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After parent's arrest, school system admits child was removed from wheelchair with recording device

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LIVINGSTON - The Livingston Parish School System admits it removed the wheelchair of a special needs child from the room where she was learning, a stunning admission that could impact a pending criminal case against the child's mother.

This week, Amanda Carter was arrested for 20 counts of illegal use of a wire, essentially a wiretapping charge. She is accused of placing recording devices on her daughter Gracie's wheelchair after the family says she began coming home with bruises.

Some of those recordings captured conversations between other adults at Live Oak High School. Live Oak administrators were aware that the wheelchair had recording devices, and in one part of the recordings adults are heard talking about who told them to move it.

"Ms. Jones said (inaudible). For what? Said it needed to be locked up."

Gracie's family believes Ms. Jones is the school's principal Beth Jones.

When WBRZ inquired whether the principal instructed someone to remove a special needs' wheelchair from a child, Delia Taylor, a school spokesperson gave the following statement.

"The student participates in ambulatory activities during the day as part of her IEP (individual education plan), including classroom interaction, physical education and physical therapy exercises. On these occasions, the wheelchair is removed from the classroom to allow for additional space. It is placed in a safe, unoccupied secure space. At times when the student must travel distances, for example, to and from the bus, the student is returned to the wheelchair for those activities."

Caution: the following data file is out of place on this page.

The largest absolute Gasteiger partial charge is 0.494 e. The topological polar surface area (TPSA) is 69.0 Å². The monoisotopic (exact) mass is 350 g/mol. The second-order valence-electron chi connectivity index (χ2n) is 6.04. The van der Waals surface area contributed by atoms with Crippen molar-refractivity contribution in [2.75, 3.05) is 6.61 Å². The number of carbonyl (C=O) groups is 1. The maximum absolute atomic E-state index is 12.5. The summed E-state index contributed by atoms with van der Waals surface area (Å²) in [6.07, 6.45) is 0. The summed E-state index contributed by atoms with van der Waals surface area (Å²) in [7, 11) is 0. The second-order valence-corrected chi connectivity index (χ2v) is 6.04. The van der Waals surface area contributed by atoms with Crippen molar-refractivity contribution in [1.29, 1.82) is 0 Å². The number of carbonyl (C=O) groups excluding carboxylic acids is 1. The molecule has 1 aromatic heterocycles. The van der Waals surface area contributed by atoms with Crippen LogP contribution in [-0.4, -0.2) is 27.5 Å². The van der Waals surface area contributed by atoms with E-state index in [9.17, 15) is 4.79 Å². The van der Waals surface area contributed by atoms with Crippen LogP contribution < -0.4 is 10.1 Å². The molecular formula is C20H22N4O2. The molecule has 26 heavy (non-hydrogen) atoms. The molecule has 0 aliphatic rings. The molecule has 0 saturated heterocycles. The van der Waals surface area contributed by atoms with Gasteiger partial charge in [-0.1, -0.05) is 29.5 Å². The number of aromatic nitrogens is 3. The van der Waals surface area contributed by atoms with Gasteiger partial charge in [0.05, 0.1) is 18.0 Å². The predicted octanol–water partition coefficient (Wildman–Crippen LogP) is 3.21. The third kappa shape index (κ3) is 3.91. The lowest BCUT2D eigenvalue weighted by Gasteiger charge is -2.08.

An hour after Livingston schools released that statement, a spokesperson sent another written response saying it broke the law by sharing that information and that it should have never been sent.

"Livingston Parish Public Schools is prohibited by legal statute from identifying any student with disabilities, in accordance with HIPA (sic) regulations, nor can the district comment on the individual education plan (IEP) for students with disabilities, including information about devices that may or may not be part of that student's IEP. Thus, Livingston Parish Public Schools cannot respond to your request for a public statement."

The original admission by the school that it was removing the wheelchair raises questions about whether the wiretapping charges will hold up since employees separated the device from the child and moved it.

"I think if anyone is wrong here it's the school, and they should be looked into, not the mother," LSU Law Professor Ken Levy said.

WBRZ reached out to the school system to ask if it would be dropping the charges against Carter with the new information. They never got back to us.


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